The journey on day 1 takes you from Vancouver through the Fraiser Valley and into a semi-desert area before heading into Kamloops. Once out of the city area the landscape is impressive, of particular focus is the raging waters of Hell's Gate and the numerous Eagles and Osprey circling the skies. All throughout the journey the train hosts give a thorough commentary covering Canadian history and wildlife and the importance of the tracks you are travelling on. The Canadian Pacific Railway was an important element in the federation of the Canadian provinces into a nation, linking Ontario and the prairies with British Columbia. The rail line now is mostly used by freight trains with the Rocky Mountaineer being the only passenger service from Vancouver to Banff and Calgary. As a result of sharing the line with some huge freight trains, the schedule needs to be taken with a grain of salt. We arrived into Kamloops, the tournament capital of Canada, around 1 hour behind time. To be honest, no one was concerned as, even though it is a long day (our arrival was at 6:30pm) the time passes quickly.

Kamloops Stopover

Upon arrival into Kamloops some locals dressed as Mounties wave you in to the station. In GoldLeaf you are handed your room key for the hotel you are staying at and are informed of the bus you need to take to get to your hotel. Disembarking from the train, there are buses lined up ready to transfer you to your hotel, each with a number. I was in bus number 2 so I hopped on and was taken to the Thompson Hotel for my overnight stay.

This hotel is of moderate standard and has sufficient amenities for a short stay. When you arrive at your hotel there is a sign in the lobby telling you the time that your transfer in the morning will depart. As you have your key you can go straight to your room, where, for GoldLeaf passengers, your luggage is waiting for you. I was also booked in for the Rhythm on the Rails dinner and show in Kamloops. A bus takes you to the venue and the departure time is also posted in the hotel lobby.
After having a quick freshen up, I headed down to take the bus to the show. I had prebooked this but tickets can also be bought on the train, subject to availability (this night all tickets were sold out prior to departure). If you do not do the dinner and show option then there are numerous restaurants in Kamloops for you to have your dinner.

Gold Class jpg

The Rhythm on the Rails experience starts with a buffet dinner which included a very good spread of food. I had low expectations but was very pleased with the quality of food. After dinner a show is put on by a group of university students. It tells the story of a young man trying to write the perfect song. He takes the train from Vancouver to the Rockies and along the way falls in love and has some interesting adventure. It is a fun show full of classic hits from the 60's and 70's and the crowd was really involved. After the show you are transferred back to your hotel and ready for a good night's sleep.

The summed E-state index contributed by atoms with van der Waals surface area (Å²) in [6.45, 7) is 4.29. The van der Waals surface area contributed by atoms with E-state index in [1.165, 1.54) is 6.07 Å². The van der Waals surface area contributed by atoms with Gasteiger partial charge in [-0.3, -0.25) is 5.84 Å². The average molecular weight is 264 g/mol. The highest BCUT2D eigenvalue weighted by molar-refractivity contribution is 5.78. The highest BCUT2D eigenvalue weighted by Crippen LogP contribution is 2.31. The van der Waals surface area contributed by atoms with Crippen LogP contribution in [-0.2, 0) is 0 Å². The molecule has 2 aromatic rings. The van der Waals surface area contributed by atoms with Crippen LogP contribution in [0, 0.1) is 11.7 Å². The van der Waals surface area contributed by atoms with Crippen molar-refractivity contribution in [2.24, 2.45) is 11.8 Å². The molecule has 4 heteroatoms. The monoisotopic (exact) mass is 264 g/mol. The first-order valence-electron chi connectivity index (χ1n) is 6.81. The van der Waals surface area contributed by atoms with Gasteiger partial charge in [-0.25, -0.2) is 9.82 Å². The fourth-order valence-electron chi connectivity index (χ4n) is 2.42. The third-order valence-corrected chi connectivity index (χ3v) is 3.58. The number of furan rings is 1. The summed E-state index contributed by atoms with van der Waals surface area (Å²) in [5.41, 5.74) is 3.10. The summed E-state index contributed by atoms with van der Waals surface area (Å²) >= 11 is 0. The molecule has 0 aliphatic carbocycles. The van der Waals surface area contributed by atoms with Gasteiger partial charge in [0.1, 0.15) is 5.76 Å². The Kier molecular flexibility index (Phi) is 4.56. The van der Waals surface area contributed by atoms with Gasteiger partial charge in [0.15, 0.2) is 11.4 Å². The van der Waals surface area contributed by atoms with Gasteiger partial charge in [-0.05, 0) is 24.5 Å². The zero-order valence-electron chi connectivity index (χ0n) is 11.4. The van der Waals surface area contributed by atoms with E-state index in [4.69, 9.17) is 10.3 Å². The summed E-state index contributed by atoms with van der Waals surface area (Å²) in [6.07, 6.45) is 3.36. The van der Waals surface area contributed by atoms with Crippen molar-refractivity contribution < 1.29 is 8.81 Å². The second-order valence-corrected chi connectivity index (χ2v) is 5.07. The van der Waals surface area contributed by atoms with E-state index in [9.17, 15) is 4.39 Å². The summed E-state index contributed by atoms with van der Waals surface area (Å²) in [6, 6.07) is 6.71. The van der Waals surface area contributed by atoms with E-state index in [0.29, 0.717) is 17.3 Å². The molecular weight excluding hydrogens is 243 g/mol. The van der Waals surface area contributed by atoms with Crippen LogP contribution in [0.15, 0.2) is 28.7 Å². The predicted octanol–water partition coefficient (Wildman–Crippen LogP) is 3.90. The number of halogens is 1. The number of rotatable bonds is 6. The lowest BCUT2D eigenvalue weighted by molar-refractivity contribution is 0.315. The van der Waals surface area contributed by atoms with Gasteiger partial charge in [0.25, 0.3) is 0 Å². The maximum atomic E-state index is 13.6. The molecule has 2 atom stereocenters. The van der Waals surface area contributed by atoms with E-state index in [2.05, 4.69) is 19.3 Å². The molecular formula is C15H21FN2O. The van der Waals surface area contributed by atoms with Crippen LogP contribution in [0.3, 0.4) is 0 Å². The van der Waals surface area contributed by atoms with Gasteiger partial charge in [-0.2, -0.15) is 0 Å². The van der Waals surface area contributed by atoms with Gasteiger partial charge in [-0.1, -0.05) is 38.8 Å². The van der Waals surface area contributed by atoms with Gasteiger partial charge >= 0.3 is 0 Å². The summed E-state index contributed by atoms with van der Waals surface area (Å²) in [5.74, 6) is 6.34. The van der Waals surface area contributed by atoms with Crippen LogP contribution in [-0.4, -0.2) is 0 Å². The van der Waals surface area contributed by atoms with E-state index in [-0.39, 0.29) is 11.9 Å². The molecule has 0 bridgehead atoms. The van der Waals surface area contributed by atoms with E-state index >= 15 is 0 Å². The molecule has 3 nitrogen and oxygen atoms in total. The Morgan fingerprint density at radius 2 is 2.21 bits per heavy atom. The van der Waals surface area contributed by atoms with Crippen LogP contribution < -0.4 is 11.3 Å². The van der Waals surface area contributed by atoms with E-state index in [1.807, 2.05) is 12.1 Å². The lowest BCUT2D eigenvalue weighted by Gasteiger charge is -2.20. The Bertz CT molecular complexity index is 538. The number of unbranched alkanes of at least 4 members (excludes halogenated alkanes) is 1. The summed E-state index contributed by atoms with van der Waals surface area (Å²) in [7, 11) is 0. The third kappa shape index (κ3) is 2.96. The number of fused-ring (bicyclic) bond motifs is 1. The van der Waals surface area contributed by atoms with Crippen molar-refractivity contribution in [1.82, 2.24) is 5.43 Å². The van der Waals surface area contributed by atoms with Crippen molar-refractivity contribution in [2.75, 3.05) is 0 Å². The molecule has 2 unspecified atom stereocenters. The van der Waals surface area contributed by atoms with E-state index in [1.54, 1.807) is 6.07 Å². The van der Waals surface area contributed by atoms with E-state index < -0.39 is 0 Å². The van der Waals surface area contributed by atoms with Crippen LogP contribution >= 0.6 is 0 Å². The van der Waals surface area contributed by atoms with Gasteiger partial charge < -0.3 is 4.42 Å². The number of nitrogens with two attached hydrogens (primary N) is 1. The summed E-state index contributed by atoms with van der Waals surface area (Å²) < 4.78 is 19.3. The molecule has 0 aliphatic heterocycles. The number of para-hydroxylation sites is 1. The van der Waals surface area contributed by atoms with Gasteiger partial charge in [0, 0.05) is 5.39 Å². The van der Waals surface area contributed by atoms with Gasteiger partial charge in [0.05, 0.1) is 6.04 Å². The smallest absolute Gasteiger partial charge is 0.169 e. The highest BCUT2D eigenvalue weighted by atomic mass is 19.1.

Rocky Mountaineer

Day 2: Kamloops to Banff

On the second morning your luggage is collected from your room and you are transferred to Kamloops station to embark on day 2 of the journey. You have the same seat as on day 1 but those in sitting 1 for the meals are now in sitting 2 and vice-versa. I was now in sitting 2 and as the passengers headed down for the first sitting, we were given a pastry and coffee or tea to tide us over.

The scenery on Day 2 is very different to Day 1 as you head into the Rocky Mountains. It is here that the dome windows are a real benefit as you get a great 360 degree view of the landscape. Day 2 was full of sunshine and the landscape still full of snow. As you climb and climb into the mountains there is the ever-present anticipation of seeing a bear. It is mostly black bears in this area but we were lucky enough to encounter a great Grizzly bear along the way- this made everyone's day. We also spotted some elk and mountain goats. After a big lunch I took advantage of the open-air vestibule to get some fresh, mountain air. It is a great place to take photos and the chill really wakes you up.

GoldLeaf jpg

As mountain upon mountain appears in front of you, it is awe inspiring. Even more amazing is the way in which the builders of the railroad were able to put the route through this region. Another highlight on day 2 are the spiral tunnels where the train heads into one mountain, climbing all the time, does a loop, comes out and heads into another mountain before looping again and heading back on the original course, though the rail line is a lot higher than before. These tunnels allow the train to climb at a safe gradient and are an engineering marvel.

Towards early-evening the train passes through Lake Louise before arriving at Banff. Here most passengers alight from the train, assisted and waved off by the attentive hosts. The train then continues through to Calgary with the remaining passengers. As at Kamloops there are buses waiting to take you to your Banff accommodation if you have a transfer included as part of a tour or have pre-booked a transfer. The appropriate coach number is advised before disembarking the train and all you need do is find your bus number and hop on.

Banff Springs jpg

Yoho National Park Tour